Since the global economic crisis broke out in 2008, the many-sided protest movement against neoliberal austerity has yet to gain enough strength to force any real retreats from governments doing the bidding of capitalism’s ruling elites.
But the March 29 general strike against the new labour law in Spain — hugely supported and backed by often vast demonstrations in 111 cities and towns — could well point to a turning of the tide.
It lifted social resistance in Europe to a new height and gave millions of people a glimpse of how they might finally make the country’s corrupt and arrogant powers-that-be pay for their crisis.
The right-wing media screamed “flop”, but the behavior of the finance markets told the real story: on strike day the Madrid stock exchange lost nearly 1% (its eighth straight day of losses) and the premium on Spanish public debt rose further over the Italian debt premium that only recently exceeded it.
The Popular Party (PP) government of Prime Minister Mariano Rajoy is trying to appear calm and above the turmoil. Rajoy commented that, while his government respected the right of citizens to protest, he has no choice but to carry on with the grim duty of implementing the tough policies needed to rescue Spain’s economy.
He then introduced into parliament the most brutal budget since the Franco dictatorship ended in the late 1970s. The Madrid stock exchange rose 1.23%.
Straws in the wind
When the new labour regime was decreed in early February, the leaders of the two main trade union confederations, the General Union of Workers (UGT) and the Workers Commissions (CCOO), were wary about calling a general strike, even though the law will entrench almost total employer power in the workplace.
However, the huge response to two national days of protest in February and the refusal of the government to negotiate led them to follow the lead of the nationalist unions in the Basque Country, Galicia and Navarra. These had already slated March 29 for a general strike in their regions.
In the weeks before March 29, everything pointed towards a huge turnout. The day would not only provide an outlet for the rising anger of ordinary people, but also a focus for many local and sectoral struggles.
One measure of the mood was the speed with which posters, banners and spray-ups advertising the strike plastered Spain’s cities and towns.
Another was the big response to union calls for picketers. A third measure was public expressions of support from respectable public figures not known for championing labour's cause.
A further straw in the wind was the result of the March 25 regional elections in the autonomous communities (states) of Andalucia and Asturias: here the “blue tide” of PP advance in elections since 2008 came to a halt.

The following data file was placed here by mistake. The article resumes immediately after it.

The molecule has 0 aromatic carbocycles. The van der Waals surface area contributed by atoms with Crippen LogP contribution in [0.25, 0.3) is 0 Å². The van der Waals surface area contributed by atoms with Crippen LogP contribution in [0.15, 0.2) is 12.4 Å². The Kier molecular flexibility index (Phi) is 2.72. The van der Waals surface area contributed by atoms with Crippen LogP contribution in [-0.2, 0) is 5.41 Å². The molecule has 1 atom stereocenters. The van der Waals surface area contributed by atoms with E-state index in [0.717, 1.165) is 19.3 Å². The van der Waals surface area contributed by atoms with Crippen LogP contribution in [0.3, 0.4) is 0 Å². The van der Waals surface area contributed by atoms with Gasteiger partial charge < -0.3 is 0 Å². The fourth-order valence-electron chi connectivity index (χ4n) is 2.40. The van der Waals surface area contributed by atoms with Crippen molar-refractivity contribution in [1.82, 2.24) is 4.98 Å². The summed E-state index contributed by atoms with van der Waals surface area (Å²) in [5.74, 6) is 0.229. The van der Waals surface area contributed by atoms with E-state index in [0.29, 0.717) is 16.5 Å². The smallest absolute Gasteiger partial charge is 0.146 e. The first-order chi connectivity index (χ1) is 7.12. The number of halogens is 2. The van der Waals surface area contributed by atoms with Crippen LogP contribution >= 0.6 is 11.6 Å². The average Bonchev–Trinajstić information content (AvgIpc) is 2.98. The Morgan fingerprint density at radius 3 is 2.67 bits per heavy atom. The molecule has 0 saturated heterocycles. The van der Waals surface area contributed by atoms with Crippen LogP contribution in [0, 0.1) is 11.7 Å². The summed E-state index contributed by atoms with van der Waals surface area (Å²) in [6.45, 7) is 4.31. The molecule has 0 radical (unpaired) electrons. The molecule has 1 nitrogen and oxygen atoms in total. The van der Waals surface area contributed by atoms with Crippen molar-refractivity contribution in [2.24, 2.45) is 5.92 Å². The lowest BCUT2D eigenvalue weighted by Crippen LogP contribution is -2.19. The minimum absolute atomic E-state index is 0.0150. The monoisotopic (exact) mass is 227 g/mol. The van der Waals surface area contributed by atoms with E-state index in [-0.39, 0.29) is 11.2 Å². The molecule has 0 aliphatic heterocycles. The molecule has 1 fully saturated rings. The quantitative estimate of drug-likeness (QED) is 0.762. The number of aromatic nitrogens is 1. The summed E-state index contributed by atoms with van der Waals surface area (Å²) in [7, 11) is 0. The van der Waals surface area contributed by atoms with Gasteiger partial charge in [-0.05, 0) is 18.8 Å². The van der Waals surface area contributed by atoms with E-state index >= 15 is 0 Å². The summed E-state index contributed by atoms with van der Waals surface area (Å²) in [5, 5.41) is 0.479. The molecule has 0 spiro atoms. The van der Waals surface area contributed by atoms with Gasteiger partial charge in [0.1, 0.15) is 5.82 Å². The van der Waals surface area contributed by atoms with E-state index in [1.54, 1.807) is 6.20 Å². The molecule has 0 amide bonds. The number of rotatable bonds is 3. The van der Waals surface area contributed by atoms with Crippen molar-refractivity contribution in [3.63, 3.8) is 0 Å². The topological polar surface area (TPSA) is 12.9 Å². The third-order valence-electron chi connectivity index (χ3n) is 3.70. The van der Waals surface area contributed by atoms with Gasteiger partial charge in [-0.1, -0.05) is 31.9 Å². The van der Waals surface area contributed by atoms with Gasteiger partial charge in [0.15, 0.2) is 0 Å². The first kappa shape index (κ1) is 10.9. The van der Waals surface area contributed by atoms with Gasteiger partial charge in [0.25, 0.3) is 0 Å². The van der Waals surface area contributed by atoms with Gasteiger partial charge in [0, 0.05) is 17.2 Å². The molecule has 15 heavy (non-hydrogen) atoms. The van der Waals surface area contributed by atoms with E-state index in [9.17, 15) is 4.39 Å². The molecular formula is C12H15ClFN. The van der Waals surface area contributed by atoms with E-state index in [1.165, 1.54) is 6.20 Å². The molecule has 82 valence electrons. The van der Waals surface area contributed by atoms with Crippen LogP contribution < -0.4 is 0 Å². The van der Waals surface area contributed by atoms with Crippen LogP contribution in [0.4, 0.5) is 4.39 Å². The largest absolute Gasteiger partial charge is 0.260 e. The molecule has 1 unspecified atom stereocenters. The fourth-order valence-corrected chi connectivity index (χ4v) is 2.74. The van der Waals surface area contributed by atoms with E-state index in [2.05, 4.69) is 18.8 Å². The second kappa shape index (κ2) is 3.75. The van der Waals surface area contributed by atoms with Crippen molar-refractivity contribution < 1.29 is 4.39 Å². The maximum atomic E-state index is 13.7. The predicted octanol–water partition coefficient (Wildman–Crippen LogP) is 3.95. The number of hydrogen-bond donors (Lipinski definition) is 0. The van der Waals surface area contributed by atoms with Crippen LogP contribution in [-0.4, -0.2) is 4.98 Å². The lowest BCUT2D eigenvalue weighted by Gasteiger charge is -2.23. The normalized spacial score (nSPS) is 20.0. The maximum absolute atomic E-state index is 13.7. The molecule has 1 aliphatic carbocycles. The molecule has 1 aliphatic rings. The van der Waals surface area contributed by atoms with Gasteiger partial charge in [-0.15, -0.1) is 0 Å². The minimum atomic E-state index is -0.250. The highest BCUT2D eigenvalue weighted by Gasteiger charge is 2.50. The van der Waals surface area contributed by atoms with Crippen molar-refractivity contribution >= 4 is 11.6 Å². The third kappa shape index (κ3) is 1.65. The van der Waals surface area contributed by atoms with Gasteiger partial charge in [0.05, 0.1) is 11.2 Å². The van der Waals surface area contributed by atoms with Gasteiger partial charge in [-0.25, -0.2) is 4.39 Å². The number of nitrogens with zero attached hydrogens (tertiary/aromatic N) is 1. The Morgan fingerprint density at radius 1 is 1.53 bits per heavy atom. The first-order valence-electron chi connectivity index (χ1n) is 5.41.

In Andalucia, the Spanish Socialist Workers Party (PSOE) government, in power for more than 30 years and beset with scandals over illegal unemployment payouts to PSOE mates, lost only three seats to the PP. This is compared to losing six seats to the United Left (IU) — opponents to its left.
Andalucia will now have either a PSOE-IU government or a minority PSOE government supported by IU against PP motions of no-confidence — making it potentially a point of opposition against the national government in Madrid.
In the 45-seat Asturian parliament, the PSOE and IU gained seats. Their combined 22 seats equalled the number won by the two right-wing parties, the PP and the ruling Forum Asturias.
Who ends up governing Asturias will be decided by the Spanish-centralist Union for Progress and Democracy (UPyD), which holds the balance of power.
Both elections were marked by a big rise in abstention. People who had voted for Rajoy only three months ago reacted against his government’s cutbacks and attacks on workers’ rights. Only IU increased its support in both regions.
On the day
So how successful was the general strike, the seventh since the end of Francoism? A few snapshots tell the story:
• As the strike began at midnight, almost no-one beyond the minimum crews negotiated with management turned up for night shift in heavy industry: vehicle, rubber, steel, petrochemicals, food processing, mining, manufacturing, shipping and wholesale distribution stood idle. In Madrid, only six of the city’s 2500 street cleaners appeared.
• Day broke with almost no-one on building sites and 91% of long-distance rail crews on strike. CCOO and UGT spokespersons claimed strike participation in industry at 97%.
• By mid-morning, the news was of 90% support for the strike in Catalonia’s schools and universities. In Madrid’s commercial heart, shops were able to open only because of a huge police presence (“like D-Day”, said one unionist), but few wanted to shop behind police lines. “A real sales catastrophe” said a shop owner.
• The strike was most supported in the Basque Country (95% according to the unions, even 70% according to the Basque government). In Galicia, heavy industry and the ports were paralysed and there was zero activity in industry in Navarra.
• Participation was weakest in public administration and commerce, and mixed in health, as the doctors’ unions refused to support the protest. Only in the Basque country was there clear majority support in the health sector.